Mindspeed Counting on VOIP
A refocused and repurposed Mindspeed Technologies Inc. (Nasdaq: MSPD) is putting its chips on a hopeful-looking 2005 VOIP equipment market, and at least two analysts like the company’s odds of finally landing on black.
Pacific Growth Equities Inc. analyst Sandy Harrison says in a brief released today the Newport Beach, Calif.-based chip maker is on “a path to reach break-even by the end of calendar year 2005.” Harrison’s brief is titled “MSPD 2005: A VOIP Odyssey; Armed with a Pocketful of Cash and a Roadmap for Growth” (pretty colorful language for an equities analyst, but not bad). Pacific Growth Equities sells Mindspeed stock.
Thomas Weisel Partners released a les floridly titled brief Monday, espousing a slightly more skeptical view that the company will reach operation break-even by March 2006. Mindspeed projects break-even by the fourth quarter of 2005.
A closer look at the numbers indicates that Mindspeed’s total revenues are down slightly, but that more of those revenues are coming from sales of chips for VOIP equipment. Revenues came in at $26.3 million, slightly below analysts’ expectations of $26.8 million. VOIP sales contributed a quarter of the revenue, a 30 percent increase over the year-ago quarter. (See Mindspeed Revenues Flatten in Q1.)
Both equities firms touted the company’s new VOIP focus, and both expect Mindspeed stock to outperform its component vendor peers over the next year.
“They are managing expenses more carefully now,” says Harrison. “They are leveraging their position and they have established a presence in the sector. They are one of the few guys that have a nice canned solution; they can just come in, install the chip, add the software, and it’s ready.”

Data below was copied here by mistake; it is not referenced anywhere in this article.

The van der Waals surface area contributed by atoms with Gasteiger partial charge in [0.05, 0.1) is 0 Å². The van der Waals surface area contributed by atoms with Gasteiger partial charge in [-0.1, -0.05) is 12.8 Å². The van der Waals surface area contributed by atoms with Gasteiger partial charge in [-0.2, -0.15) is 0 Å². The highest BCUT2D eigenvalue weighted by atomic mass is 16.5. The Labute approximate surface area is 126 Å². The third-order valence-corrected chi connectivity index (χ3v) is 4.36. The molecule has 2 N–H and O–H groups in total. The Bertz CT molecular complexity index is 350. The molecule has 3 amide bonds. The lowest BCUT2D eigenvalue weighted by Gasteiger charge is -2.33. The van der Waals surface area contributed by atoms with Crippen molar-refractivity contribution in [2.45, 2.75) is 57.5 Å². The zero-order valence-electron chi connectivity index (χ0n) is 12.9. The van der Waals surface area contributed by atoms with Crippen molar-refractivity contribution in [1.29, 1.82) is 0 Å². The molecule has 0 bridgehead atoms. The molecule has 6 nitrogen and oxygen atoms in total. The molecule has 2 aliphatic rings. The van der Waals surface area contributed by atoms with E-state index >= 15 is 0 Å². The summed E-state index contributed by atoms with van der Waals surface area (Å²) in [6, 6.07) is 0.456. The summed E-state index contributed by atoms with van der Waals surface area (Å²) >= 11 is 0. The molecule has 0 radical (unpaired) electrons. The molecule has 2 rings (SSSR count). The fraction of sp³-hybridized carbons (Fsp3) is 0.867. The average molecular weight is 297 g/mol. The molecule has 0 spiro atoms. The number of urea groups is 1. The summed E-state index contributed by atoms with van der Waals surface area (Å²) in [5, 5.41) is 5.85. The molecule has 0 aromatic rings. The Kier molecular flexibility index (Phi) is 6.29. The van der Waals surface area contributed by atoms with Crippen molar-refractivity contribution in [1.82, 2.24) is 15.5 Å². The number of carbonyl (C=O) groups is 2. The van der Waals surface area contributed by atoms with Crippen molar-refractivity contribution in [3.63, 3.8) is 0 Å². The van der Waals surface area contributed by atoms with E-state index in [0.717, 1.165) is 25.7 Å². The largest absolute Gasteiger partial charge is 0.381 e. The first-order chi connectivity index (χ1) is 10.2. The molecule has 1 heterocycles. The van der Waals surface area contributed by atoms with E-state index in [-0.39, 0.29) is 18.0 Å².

Harrison is also encouraged by Mindspeed's strong relationships with equipment vendors serving cable operators Comcast Corp. (Nasdaq: CMCSA, CMCSK) and Cox Communications Inc. (NYSE: COX), which he believes will "make IP-based services more readily available to customers."
Mindspeed announced last November that its voice-over-IP (VOIP) processing technology had already been deployed in 43 million ports worldwide.
Mindspeed’s earnings for the quarter ended December 31 were mostly in line with Street estimates. It lost $11.9 million, or 12 cents per share, on a pro forma basis, compared with losses of $13.7 million, or 15 cents per share, in the year-ago quarter.
The other component of the analysts’ optimism is Mindspeed’s apparent progress in controlling expenses during the past year. Cash consumption was reduced 24 percent during the quarter, at least partially from workforce cuts.
The company announced a "restructuring" in October designed to cut costs and, more importantly, refocus resources on its VOIP products, says Mindspeed spokesperson Timea Parris. The company first tried to sell, then dramatically scaled back, its ATM products division, letting go 100 employees companywide, 80 of them R&D people (see Headcount: A Pox on Petaluma?). Mindspring now employs 580 people and will level off at 535 by June, Parris says.
Mindspeed has a long heritage in the semiconductor world. The company was once part of Rockwell Corp. (NYSE: ROK), which spun off its chip division as Conexant Systems Inc. (Nasdaq: CNXT). Conexant then spun off its Internet-related chips business as Mindspeed, but the new company has had some rocky times since then -- at least partially the result of a focus on ATM/wireline, which has seen flattening profits for the past few years.
Mindspeed’s outlook for next quarter predicts more of the same themes from the previous quarter -- continued decrease in operational expenditure and a gradual increase in revenues. The company is forecasting flat to up 5 percent revenue growth for the next quarter.
Mindspeed’s earnings, announced after market close Monday, had a neutral effect on its stock Tuesday, which closed down 2 cents at $2.25. The stock traded unchanged in early going Wednesday.
— Mark Sullivan, Reporter, Light Reading